were collected and pooled for further bioassay for antimicrobial activity by
agar well diffusion method (Magnusson and Schnurer, 2001; DeCourcy, 2004).
SDS-PAGE and Assay for Antibacterial Peptide
Fractions from ammonium sulfate precipitation and gel filtration chromatography
were analyzed by sodium dodecyl sulfate-polyacrylamide gel electrophoresis [(SDS-PAGE)
(Laemmli, 1970; Perbal, 1988)]. Calibration markers were used as molecular weight
standard (Sigma), which include carbonic anhydrase (29 kDa), trypsinogen (24
kDa), trypsin inhibitor (21 kDa), myoglobin, horse heart (17 kDa), α-lactalbumin,
bovine milk (15.5 kDa), bovine trypsin (6.2 kDa) and insulin chain B, oxidized,
bovine (3.5 kDa). A 40 μL of the sample (with antibacterial activity),
the sample treated with trypsin (Sigma) and the molecular weight standards were
subjected to SDS-PAGE in vertical slab gels by the method of Laemmli (1970).
Gel Overlay Assay for Antimicrobial Activity Directly on SDS-PAGE
Direct detection of the antimicrobial activity by gel overlay method was
performed as described by Bhunia et al. (1987). Briefly, after running
a 12% gradient gel electrophoresis (SDS-PAGE) the gels were removed and cut
into two vertical parts. One half (containing the samples and molecular weight
standards) was stained with Coomassie Brilliant Blue R-250. The second half
of the gel was assayed for antimicrobial activity by gel overlay method by placing
the gel on a brain heart infusion agar plate and overlaid with 5 mL top agar
(0.8% agar) containing 100 μL of exponential culture of indicator strain
Enterococcus faecalis SA-74. After overnight incubation at 37°C,
the plate-gel combination was examined for zones of inhibition.
Anti-viral Activity of Staphylococcin 188
Anti-viral activity of staphylococcin 188 against animal viruses
The in vivo anti-viral activity of staphylococcin 188 was performed
by chick embryo technique (Beard et al., 1975). Ten fold dilutions of
purified staphylococcin 188 and Moctasver New Castle Disease Virus (MNDV) were
made in sterile PBS. For staphylococcin 188, dilutions were made up to 10-4
and for virus, dilutions were made up to 10-6. From each dilution
of virus, 0.1 mL was injected into five eggs (6x5 = 30), which served as positive
control. In eight tubes, 0.5 mL of bacteriocin from 10-3 tube was
taken and mixed with 0.5 mL from each viral dilution. All tubes were incubated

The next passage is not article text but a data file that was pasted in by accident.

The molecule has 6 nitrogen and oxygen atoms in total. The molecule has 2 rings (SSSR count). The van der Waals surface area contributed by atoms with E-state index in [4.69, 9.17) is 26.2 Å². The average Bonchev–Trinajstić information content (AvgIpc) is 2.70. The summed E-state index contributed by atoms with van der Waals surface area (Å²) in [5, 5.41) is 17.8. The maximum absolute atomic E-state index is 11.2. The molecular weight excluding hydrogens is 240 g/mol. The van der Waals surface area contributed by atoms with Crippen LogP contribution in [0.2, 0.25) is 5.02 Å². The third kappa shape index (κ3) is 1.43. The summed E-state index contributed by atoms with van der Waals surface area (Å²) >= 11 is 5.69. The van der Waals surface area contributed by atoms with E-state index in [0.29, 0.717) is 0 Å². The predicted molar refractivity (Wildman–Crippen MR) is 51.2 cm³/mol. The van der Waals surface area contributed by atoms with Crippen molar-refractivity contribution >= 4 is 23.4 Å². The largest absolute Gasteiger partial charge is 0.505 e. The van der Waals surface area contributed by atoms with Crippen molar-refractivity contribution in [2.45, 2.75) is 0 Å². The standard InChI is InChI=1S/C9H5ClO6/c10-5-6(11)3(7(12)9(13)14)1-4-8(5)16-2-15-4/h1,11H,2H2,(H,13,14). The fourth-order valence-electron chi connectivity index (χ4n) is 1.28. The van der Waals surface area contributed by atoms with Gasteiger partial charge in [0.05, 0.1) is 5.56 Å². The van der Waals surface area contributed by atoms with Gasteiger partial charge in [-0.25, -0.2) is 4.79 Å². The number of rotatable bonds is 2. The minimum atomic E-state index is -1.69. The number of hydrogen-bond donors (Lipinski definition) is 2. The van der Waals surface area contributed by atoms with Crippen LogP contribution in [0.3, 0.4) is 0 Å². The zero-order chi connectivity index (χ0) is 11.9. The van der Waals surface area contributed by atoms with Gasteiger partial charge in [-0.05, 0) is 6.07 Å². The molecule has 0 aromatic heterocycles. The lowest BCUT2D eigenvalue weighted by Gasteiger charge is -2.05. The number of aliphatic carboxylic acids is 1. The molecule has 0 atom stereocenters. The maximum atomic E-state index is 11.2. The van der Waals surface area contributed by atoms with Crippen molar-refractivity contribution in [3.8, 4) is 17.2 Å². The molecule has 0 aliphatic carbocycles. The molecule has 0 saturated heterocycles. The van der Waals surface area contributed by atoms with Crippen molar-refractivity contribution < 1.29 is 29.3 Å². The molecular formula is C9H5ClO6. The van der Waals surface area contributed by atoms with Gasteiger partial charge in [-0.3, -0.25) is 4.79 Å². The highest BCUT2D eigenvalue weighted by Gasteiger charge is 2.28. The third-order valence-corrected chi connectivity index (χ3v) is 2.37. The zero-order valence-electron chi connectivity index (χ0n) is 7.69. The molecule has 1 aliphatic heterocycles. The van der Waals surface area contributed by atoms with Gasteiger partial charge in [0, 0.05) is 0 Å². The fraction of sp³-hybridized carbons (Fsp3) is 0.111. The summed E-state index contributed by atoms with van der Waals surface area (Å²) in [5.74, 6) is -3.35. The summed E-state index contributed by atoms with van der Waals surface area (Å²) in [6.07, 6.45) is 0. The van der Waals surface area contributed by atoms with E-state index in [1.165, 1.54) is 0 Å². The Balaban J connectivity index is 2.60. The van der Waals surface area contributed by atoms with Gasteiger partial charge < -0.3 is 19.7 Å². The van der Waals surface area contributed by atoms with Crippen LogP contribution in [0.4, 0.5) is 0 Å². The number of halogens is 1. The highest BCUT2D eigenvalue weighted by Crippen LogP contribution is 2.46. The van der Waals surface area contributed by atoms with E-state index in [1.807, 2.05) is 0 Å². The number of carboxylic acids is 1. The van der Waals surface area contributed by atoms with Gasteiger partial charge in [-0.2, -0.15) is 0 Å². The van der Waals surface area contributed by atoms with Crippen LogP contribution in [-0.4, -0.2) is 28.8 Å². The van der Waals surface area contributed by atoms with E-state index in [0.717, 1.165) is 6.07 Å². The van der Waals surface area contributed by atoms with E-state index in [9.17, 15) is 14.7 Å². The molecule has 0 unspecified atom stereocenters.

at 4°C for 30 minutes. After incubation, 0.1 mL was taken from each tube
and injected into 5 eggs. Thus, from each tube, 0.5 mL was used to inject 5
eggs (8x5 =40). Five eggs without injection served as plain control. Five eggs
were incubated as negative control (injected with 0.1 mL of PBS). All eggs were
incubated at 37°C and mortality was observed after every 24 h (as per Brugh
and Beard, 1980). After 96 h, haemagglutination (HA) was performed by taking
allantoic fluid from eggs and 50% egg lethal dose (ELD50) was calculated.
Anti-viral Activity of Staphylococcin 188 Against Human Viruses
The in vitro anti-viral activity of staphylococcin 188 was performed
by serial tube dilution and 96 well plate methods. The cell lines i.e., L20B
(a genetically engineered mouse cell line expressing the human poliovirus receptor)
and RD (derived from a human Rhabdosarcoma) were requested from Public Health
Laboratories Division, National Institute of Health (NIH), Islamabad, Pakistan.
Cell lines were grown as a monolayer culture in Hanks Minimal Essential
Medium (MEM) supplemented with Hanks balanced salt solution (BSS-10) (ICN
Biomedicals Inc.), 10% Fetal Calf Serum (FCS), 1 M HEPES and 200 mM L-glutamine
(Gibco Invitrogen Corporation, Auckland UK), 100 IU mL-1 penicillin,
100 μg mL-1 streptomycin, 7.5% NaHCO3 solution and
0.4% phenol red solution (ICN, Sigma). The maintenance medium contained the
same material as the growth medium contained but the concentration of fetal
calf serum was set as 2%. The cells were maintained at 36°C in a humidified
atmosphere with 5% CO2 and were subcultured twice a week (Waschmann
et al., 1999; Lin et al., 2001).
Cytotoxicity Assay of Staphylococcin 188
To establish the most appropriate working concentration of staphylococcin
188 (for its anti-viral activity against human viruses), the cytotoxicity assay
was performed. Virus titer was determined by the 50% Tissue Culture Infectious